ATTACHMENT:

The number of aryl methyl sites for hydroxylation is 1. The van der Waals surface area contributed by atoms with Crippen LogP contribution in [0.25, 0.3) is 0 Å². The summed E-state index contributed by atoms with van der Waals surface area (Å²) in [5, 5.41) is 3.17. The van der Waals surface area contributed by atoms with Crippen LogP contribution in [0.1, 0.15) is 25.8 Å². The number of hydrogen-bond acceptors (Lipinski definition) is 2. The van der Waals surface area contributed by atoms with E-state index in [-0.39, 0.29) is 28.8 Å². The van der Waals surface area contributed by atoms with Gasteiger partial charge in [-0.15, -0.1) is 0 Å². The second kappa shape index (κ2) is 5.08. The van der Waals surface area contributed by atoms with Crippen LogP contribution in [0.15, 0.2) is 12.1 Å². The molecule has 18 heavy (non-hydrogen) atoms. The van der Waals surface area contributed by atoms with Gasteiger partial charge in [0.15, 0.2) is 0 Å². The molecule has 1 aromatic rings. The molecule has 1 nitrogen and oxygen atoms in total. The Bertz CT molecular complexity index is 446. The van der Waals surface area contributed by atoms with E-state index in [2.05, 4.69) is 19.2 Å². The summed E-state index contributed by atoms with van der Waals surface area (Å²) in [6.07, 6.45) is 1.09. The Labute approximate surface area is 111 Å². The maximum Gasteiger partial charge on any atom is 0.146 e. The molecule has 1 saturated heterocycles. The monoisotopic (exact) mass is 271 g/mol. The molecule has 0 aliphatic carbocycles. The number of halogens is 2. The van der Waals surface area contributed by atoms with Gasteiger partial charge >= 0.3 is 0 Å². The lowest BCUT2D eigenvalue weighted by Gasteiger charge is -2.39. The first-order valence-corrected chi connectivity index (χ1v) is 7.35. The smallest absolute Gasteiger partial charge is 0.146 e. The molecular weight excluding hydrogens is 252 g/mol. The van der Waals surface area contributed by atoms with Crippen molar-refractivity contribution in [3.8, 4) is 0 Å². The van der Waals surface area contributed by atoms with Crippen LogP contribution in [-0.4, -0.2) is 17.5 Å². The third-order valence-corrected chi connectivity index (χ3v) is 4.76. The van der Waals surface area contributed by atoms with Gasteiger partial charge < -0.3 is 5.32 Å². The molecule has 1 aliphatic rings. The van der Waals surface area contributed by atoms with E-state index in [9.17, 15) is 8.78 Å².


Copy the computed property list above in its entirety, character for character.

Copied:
The number of aryl methyl sites for hydroxylation is 1. The van der Waals surface area contributed by atoms with Crippen LogP contribution in [0.25, 0.3) is 0 Å². The summed E-state index contributed by atoms with van der Waals surface area (Å²) in [5, 5.41) is 3.17. The van der Waals surface area contributed by atoms with Crippen LogP contribution in [0.1, 0.15) is 25.8 Å². The number of hydrogen-bond acceptors (Lipinski definition) is 2. The van der Waals surface area contributed by atoms with E-state index in [-0.39, 0.29) is 28.8 Å². The van der Waals surface area contributed by atoms with Gasteiger partial charge in [-0.15, -0.1) is 0 Å². The second kappa shape index (κ2) is 5.08. The van der Waals surface area contributed by atoms with Crippen LogP contribution in [0.15, 0.2) is 12.1 Å². The molecule has 18 heavy (non-hydrogen) atoms. The van der Waals surface area contributed by atoms with Gasteiger partial charge in [0.15, 0.2) is 0 Å². The molecule has 1 aromatic rings. The molecule has 1 nitrogen and oxygen atoms in total. The Bertz CT molecular complexity index is 446. The van der Waals surface area contributed by atoms with E-state index in [2.05, 4.69) is 19.2 Å². The summed E-state index contributed by atoms with van der Waals surface area (Å²) in [6.07, 6.45) is 1.09. The Labute approximate surface area is 111 Å². The maximum Gasteiger partial charge on any atom is 0.146 e. The molecule has 1 saturated heterocycles. The monoisotopic (exact) mass is 271 g/mol. The molecule has 0 aliphatic carbocycles. The number of halogens is 2. The van der Waals surface area contributed by atoms with Gasteiger partial charge >= 0.3 is 0 Å². The lowest BCUT2D eigenvalue weighted by Gasteiger charge is -2.39. The first-order valence-corrected chi connectivity index (χ1v) is 7.35. The smallest absolute Gasteiger partial charge is 0.146 e. The molecular weight excluding hydrogens is 252 g/mol. The van der Waals surface area contributed by atoms with Crippen molar-refractivity contribution in [3.8, 4) is 0 Å². The van der Waals surface area contributed by atoms with Crippen LogP contribution in [-0.4, -0.2) is 17.5 Å². The third-order valence-corrected chi connectivity index (χ3v) is 4.76. The van der Waals surface area contributed by atoms with Gasteiger partial charge < -0.3 is 5.32 Å². The molecule has 1 aliphatic rings. The van der Waals surface area contributed by atoms with E-state index in [9.17, 15) is 8.78 Å².